Along with technology supplier Logica it held a dummy run to count 160,000 ballot papers in Perth on Friday. This was the latest stage in testing the system, which uses off-the-shelf software from Opt2Vote.
Aileen Campbell, the Scottish government minister for local government planning, said: “Compared to a manual count which would take at least two to three days, e-counting will be much faster and more transparent. This test is a crucial milestone in the project to make e-counting a reality in 2012.”
Logica is providing the programme management, training services, printing services and more than 40 project and count centre managers for the election under a contract awarded in October 2010.
Scotland’s previous experience of e-counting in the local government elections of 2007 came under criticism from several quarters, including the Scottish affairs committee of the House of Commons. It issued a report the following year that said the technology performed poorly and there was a lack of transparency in the process, and said it would not support the use of e-counting again until these problems were resolved.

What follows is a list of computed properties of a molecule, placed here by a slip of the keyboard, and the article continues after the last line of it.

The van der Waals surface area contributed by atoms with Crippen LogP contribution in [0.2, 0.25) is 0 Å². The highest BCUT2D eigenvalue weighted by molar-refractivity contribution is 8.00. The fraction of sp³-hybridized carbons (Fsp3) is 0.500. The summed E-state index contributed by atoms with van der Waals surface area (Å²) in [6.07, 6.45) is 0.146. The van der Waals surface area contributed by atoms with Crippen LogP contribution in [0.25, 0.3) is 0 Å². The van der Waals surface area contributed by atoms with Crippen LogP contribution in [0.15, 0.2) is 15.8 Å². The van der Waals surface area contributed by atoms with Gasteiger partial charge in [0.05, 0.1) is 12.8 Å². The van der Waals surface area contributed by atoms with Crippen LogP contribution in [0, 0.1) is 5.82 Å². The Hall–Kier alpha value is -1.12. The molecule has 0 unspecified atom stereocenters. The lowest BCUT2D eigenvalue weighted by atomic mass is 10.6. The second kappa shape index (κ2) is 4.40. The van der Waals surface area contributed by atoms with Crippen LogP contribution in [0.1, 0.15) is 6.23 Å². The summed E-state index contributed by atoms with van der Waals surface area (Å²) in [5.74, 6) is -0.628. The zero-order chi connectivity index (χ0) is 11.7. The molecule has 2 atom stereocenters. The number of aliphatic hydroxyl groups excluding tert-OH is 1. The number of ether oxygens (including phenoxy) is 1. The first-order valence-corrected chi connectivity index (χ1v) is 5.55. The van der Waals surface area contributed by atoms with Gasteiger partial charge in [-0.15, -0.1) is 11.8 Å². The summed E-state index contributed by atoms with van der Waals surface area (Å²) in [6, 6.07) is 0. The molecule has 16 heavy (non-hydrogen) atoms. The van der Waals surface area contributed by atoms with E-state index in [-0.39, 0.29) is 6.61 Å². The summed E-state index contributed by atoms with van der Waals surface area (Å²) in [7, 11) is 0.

When the Scottish government awarded the contract to Logica in 2010, Jim Mather, the minister for enterprise, energy and tourism at the time, said steps had been taken to ensure there was no repeat of the problems of 2007.
Martin Ewart, Logica’s managing director for Scotland, said that it had dealt with the concerns over transparency largely by providing screens on which election scrutineers could see when a ballot is subject to adjudication, and management information on how far the process has advanced in each ward.
“We are in a really solid place,” he said, adding that more pilots will be run before next year’s poll, scaling to handle more votes and extending to disaster recovery.